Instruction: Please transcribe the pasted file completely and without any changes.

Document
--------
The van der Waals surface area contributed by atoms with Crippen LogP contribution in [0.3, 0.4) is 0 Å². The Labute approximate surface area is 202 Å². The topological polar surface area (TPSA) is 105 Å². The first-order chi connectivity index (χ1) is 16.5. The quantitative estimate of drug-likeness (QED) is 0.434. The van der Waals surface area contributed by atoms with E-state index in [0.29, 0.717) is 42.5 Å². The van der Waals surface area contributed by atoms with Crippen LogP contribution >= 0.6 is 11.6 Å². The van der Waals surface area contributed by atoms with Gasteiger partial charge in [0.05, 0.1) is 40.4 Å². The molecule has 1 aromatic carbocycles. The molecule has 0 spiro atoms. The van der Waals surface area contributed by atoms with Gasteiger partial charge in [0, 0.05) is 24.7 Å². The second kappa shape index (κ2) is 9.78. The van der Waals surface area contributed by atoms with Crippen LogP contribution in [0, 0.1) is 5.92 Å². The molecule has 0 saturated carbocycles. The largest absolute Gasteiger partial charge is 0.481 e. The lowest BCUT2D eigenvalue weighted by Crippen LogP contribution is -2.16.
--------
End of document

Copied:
The van der Waals surface area contributed by atoms with Crippen LogP contribution in [0.3, 0.4) is 0 Å². The Labute approximate surface area is 202 Å². The topological polar surface area (TPSA) is 105 Å². The first-order chi connectivity index (χ1) is 16.5. The quantitative estimate of drug-likeness (QED) is 0.434. The van der Waals surface area contributed by atoms with E-state index in [0.29, 0.717) is 42.5 Å². The van der Waals surface area contributed by atoms with Crippen LogP contribution >= 0.6 is 11.6 Å². The van der Waals surface area contributed by atoms with Gasteiger partial charge in [0.05, 0.1) is 40.4 Å². The molecule has 1 aromatic carbocycles. The molecule has 0 spiro atoms. The van der Waals surface area contributed by atoms with Gasteiger partial charge in [0, 0.05) is 24.7 Å². The second kappa shape index (κ2) is 9.78. The van der Waals surface area contributed by atoms with Crippen LogP contribution in [0, 0.1) is 5.92 Å². The molecule has 0 saturated carbocycles. The largest absolute Gasteiger partial charge is 0.481 e. The lowest BCUT2D eigenvalue weighted by Crippen LogP contribution is -2.16.